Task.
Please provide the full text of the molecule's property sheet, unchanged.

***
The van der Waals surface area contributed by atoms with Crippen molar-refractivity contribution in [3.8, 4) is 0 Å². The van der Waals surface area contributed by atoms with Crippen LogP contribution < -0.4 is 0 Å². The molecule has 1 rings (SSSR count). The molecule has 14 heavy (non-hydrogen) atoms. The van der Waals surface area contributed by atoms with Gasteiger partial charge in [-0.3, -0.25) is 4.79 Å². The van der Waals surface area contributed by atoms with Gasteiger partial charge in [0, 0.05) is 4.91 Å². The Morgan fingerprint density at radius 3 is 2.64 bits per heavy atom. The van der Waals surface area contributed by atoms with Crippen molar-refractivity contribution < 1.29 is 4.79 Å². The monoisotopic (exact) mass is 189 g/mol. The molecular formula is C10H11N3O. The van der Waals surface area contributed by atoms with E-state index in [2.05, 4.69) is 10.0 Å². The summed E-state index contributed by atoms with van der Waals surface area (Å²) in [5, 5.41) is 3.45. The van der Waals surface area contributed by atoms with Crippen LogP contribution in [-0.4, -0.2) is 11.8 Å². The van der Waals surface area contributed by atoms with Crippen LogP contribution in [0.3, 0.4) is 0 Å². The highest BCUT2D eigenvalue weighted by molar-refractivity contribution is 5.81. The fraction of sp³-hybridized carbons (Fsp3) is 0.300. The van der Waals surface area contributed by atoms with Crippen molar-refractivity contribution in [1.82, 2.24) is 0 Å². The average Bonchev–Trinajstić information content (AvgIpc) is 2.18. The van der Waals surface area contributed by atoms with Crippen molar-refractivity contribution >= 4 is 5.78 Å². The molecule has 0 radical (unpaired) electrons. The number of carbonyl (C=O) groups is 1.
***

The van der Waals surface area contributed by atoms with Crippen molar-refractivity contribution in [3.8, 4) is 0 Å². The van der Waals surface area contributed by atoms with Crippen LogP contribution < -0.4 is 0 Å². The molecule has 1 rings (SSSR count). The molecule has 14 heavy (non-hydrogen) atoms. The van der Waals surface area contributed by atoms with Gasteiger partial charge in [-0.3, -0.25) is 4.79 Å². The van der Waals surface area contributed by atoms with Gasteiger partial charge in [0, 0.05) is 4.91 Å². The Morgan fingerprint density at radius 3 is 2.64 bits per heavy atom. The van der Waals surface area contributed by atoms with Crippen molar-refractivity contribution < 1.29 is 4.79 Å². The monoisotopic (exact) mass is 189 g/mol. The molecular formula is C10H11N3O. The van der Waals surface area contributed by atoms with E-state index in [2.05, 4.69) is 10.0 Å². The summed E-state index contributed by atoms with van der Waals surface area (Å²) in [5, 5.41) is 3.45. The van der Waals surface area contributed by atoms with Crippen LogP contribution in [-0.4, -0.2) is 11.8 Å². The van der Waals surface area contributed by atoms with Crippen LogP contribution in [0.3, 0.4) is 0 Å². The highest BCUT2D eigenvalue weighted by molar-refractivity contribution is 5.81. The fraction of sp³-hybridized carbons (Fsp3) is 0.300. The van der Waals surface area contributed by atoms with Crippen molar-refractivity contribution in [1.82, 2.24) is 0 Å². The average Bonchev–Trinajstić information content (AvgIpc) is 2.18. The van der Waals surface area contributed by atoms with Crippen molar-refractivity contribution >= 4 is 5.78 Å². The molecule has 0 radical (unpaired) electrons. The number of carbonyl (C=O) groups is 1.